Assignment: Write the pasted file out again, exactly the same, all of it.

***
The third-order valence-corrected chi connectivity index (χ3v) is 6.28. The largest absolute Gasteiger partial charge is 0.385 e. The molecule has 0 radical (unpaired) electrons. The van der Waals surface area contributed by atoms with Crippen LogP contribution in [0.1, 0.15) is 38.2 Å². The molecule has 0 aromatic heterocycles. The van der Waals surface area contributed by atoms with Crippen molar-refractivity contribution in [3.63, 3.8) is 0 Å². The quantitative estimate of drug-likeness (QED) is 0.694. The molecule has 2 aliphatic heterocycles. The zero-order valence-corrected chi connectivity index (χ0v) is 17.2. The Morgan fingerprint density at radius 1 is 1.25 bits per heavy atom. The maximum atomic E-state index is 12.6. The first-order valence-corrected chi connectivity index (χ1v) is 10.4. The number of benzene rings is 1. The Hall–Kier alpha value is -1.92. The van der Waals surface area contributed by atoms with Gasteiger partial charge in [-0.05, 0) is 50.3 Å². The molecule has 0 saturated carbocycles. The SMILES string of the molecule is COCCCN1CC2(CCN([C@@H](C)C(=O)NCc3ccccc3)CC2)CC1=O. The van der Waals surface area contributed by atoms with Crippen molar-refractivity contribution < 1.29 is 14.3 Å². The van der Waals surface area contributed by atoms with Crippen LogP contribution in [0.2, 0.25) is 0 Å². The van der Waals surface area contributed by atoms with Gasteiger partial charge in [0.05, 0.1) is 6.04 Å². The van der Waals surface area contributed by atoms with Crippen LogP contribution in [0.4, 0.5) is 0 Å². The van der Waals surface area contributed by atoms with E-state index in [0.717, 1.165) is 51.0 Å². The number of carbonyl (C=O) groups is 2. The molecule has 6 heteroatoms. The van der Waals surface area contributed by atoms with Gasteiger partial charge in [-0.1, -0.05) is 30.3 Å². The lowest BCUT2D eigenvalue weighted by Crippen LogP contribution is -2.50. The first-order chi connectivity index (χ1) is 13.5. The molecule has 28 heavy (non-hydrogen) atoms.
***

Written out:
The third-order valence-corrected chi connectivity index (χ3v) is 6.28. The largest absolute Gasteiger partial charge is 0.385 e. The molecule has 0 radical (unpaired) electrons. The van der Waals surface area contributed by atoms with Crippen LogP contribution in [0.1, 0.15) is 38.2 Å². The molecule has 0 aromatic heterocycles. The van der Waals surface area contributed by atoms with Crippen molar-refractivity contribution in [3.63, 3.8) is 0 Å². The quantitative estimate of drug-likeness (QED) is 0.694. The molecule has 2 aliphatic heterocycles. The zero-order valence-corrected chi connectivity index (χ0v) is 17.2. The Morgan fingerprint density at radius 1 is 1.25 bits per heavy atom. The maximum atomic E-state index is 12.6. The first-order valence-corrected chi connectivity index (χ1v) is 10.4. The number of benzene rings is 1. The Hall–Kier alpha value is -1.92. The van der Waals surface area contributed by atoms with Gasteiger partial charge in [-0.05, 0) is 50.3 Å². The molecule has 0 saturated carbocycles. The SMILES string of the molecule is COCCCN1CC2(CCN([C@@H](C)C(=O)NCc3ccccc3)CC2)CC1=O. The van der Waals surface area contributed by atoms with Crippen molar-refractivity contribution < 1.29 is 14.3 Å². The van der Waals surface area contributed by atoms with Crippen LogP contribution in [0.2, 0.25) is 0 Å². The van der Waals surface area contributed by atoms with Gasteiger partial charge in [0.05, 0.1) is 6.04 Å². The van der Waals surface area contributed by atoms with Crippen LogP contribution in [0.4, 0.5) is 0 Å². The van der Waals surface area contributed by atoms with E-state index in [0.717, 1.165) is 51.0 Å². The number of carbonyl (C=O) groups is 2. The molecule has 6 heteroatoms. The van der Waals surface area contributed by atoms with Gasteiger partial charge in [-0.1, -0.05) is 30.3 Å². The lowest BCUT2D eigenvalue weighted by Crippen LogP contribution is -2.50. The first-order chi connectivity index (χ1) is 13.5. The molecule has 28 heavy (non-hydrogen) atoms.